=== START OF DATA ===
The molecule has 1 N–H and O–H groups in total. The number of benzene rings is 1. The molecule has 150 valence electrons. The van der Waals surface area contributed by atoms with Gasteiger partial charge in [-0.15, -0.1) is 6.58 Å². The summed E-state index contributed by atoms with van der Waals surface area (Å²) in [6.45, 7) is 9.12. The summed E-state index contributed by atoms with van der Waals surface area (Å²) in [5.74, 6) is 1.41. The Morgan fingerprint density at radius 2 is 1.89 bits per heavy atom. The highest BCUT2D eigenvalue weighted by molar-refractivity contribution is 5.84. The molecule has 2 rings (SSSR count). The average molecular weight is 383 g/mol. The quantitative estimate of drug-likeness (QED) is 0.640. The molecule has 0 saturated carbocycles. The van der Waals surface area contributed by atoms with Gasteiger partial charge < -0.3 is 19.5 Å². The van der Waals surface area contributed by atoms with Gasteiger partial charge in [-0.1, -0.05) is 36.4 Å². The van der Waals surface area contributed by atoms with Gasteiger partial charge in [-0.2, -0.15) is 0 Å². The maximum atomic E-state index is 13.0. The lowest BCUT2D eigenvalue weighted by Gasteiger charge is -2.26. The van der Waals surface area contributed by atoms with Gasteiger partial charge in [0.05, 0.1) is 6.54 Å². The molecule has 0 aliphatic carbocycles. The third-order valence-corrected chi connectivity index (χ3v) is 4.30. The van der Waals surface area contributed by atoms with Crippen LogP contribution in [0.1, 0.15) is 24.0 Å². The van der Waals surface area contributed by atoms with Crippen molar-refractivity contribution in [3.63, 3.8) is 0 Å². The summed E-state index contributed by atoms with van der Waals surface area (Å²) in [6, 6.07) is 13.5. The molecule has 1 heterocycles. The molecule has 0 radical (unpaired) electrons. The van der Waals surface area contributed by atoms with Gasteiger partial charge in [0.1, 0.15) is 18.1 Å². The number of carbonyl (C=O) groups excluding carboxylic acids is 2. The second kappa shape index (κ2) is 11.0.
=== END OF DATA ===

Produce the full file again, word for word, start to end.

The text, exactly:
The molecule has 1 N–H and O–H groups in total. The number of benzene rings is 1. The molecule has 150 valence electrons. The van der Waals surface area contributed by atoms with Gasteiger partial charge in [-0.15, -0.1) is 6.58 Å². The summed E-state index contributed by atoms with van der Waals surface area (Å²) in [6.45, 7) is 9.12. The summed E-state index contributed by atoms with van der Waals surface area (Å²) in [5.74, 6) is 1.41. The Morgan fingerprint density at radius 2 is 1.89 bits per heavy atom. The highest BCUT2D eigenvalue weighted by molar-refractivity contribution is 5.84. The molecule has 2 rings (SSSR count). The average molecular weight is 383 g/mol. The quantitative estimate of drug-likeness (QED) is 0.640. The molecule has 0 saturated carbocycles. The van der Waals surface area contributed by atoms with Gasteiger partial charge < -0.3 is 19.5 Å². The van der Waals surface area contributed by atoms with Gasteiger partial charge in [-0.1, -0.05) is 36.4 Å². The van der Waals surface area contributed by atoms with Gasteiger partial charge in [-0.2, -0.15) is 0 Å². The maximum atomic E-state index is 13.0. The lowest BCUT2D eigenvalue weighted by Gasteiger charge is -2.26. The van der Waals surface area contributed by atoms with Gasteiger partial charge in [0.05, 0.1) is 6.54 Å². The molecule has 0 aliphatic carbocycles. The third-order valence-corrected chi connectivity index (χ3v) is 4.30. The van der Waals surface area contributed by atoms with Crippen LogP contribution in [0.1, 0.15) is 24.0 Å². The van der Waals surface area contributed by atoms with Crippen molar-refractivity contribution in [3.63, 3.8) is 0 Å². The summed E-state index contributed by atoms with van der Waals surface area (Å²) in [6, 6.07) is 13.5. The molecule has 1 heterocycles. The molecule has 0 radical (unpaired) electrons. The van der Waals surface area contributed by atoms with Gasteiger partial charge in [0.1, 0.15) is 18.1 Å². The number of carbonyl (C=O) groups excluding carboxylic acids is 2. The second kappa shape index (κ2) is 11.0.